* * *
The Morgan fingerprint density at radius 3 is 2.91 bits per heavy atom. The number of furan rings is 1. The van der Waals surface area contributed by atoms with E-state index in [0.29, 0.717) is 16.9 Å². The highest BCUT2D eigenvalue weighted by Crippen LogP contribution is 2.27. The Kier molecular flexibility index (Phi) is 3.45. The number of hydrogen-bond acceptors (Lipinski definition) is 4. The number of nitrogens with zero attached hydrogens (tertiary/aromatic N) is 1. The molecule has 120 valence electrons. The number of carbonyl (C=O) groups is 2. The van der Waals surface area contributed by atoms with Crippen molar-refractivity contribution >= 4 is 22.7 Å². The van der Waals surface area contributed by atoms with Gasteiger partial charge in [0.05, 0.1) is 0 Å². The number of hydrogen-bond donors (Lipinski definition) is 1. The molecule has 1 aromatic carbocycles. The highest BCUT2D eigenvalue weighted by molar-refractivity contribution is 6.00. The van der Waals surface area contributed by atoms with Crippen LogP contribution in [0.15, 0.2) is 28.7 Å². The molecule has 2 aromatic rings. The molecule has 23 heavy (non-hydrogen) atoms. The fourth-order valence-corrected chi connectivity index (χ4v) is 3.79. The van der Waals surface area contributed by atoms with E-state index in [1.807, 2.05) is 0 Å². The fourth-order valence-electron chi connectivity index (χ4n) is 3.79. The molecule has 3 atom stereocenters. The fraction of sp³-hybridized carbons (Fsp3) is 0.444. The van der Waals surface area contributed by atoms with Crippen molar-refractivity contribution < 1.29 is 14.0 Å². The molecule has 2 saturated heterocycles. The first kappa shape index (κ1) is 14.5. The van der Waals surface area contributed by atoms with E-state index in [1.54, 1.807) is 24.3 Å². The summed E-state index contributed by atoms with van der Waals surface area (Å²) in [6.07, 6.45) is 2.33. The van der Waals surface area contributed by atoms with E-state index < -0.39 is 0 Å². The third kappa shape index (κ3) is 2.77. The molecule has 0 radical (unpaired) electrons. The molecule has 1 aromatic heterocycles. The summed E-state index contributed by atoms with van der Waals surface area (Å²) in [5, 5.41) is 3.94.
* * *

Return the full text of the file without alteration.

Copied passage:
The Morgan fingerprint density at radius 3 is 2.91 bits per heavy atom. The number of furan rings is 1. The van der Waals surface area contributed by atoms with E-state index in [0.29, 0.717) is 16.9 Å². The highest BCUT2D eigenvalue weighted by Crippen LogP contribution is 2.27. The Kier molecular flexibility index (Phi) is 3.45. The number of hydrogen-bond acceptors (Lipinski definition) is 4. The number of nitrogens with zero attached hydrogens (tertiary/aromatic N) is 1. The molecule has 120 valence electrons. The number of carbonyl (C=O) groups is 2. The van der Waals surface area contributed by atoms with Crippen molar-refractivity contribution >= 4 is 22.7 Å². The van der Waals surface area contributed by atoms with Gasteiger partial charge in [0.05, 0.1) is 0 Å². The number of hydrogen-bond donors (Lipinski definition) is 1. The molecule has 1 aromatic carbocycles. The highest BCUT2D eigenvalue weighted by molar-refractivity contribution is 6.00. The van der Waals surface area contributed by atoms with Crippen LogP contribution in [0.15, 0.2) is 28.7 Å². The molecule has 2 aromatic rings. The molecule has 23 heavy (non-hydrogen) atoms. The fourth-order valence-corrected chi connectivity index (χ4v) is 3.79. The van der Waals surface area contributed by atoms with E-state index in [1.807, 2.05) is 0 Å². The fourth-order valence-electron chi connectivity index (χ4n) is 3.79. The molecule has 3 atom stereocenters. The fraction of sp³-hybridized carbons (Fsp3) is 0.444. The van der Waals surface area contributed by atoms with Crippen molar-refractivity contribution < 1.29 is 14.0 Å². The molecule has 2 saturated heterocycles. The first kappa shape index (κ1) is 14.5. The van der Waals surface area contributed by atoms with E-state index in [1.54, 1.807) is 24.3 Å². The summed E-state index contributed by atoms with van der Waals surface area (Å²) in [6.07, 6.45) is 2.33. The van der Waals surface area contributed by atoms with E-state index < -0.39 is 0 Å². The third kappa shape index (κ3) is 2.77. The molecule has 0 radical (unpaired) electrons. The molecule has 1 aromatic heterocycles. The summed E-state index contributed by atoms with van der Waals surface area (Å²) in [5, 5.41) is 3.94.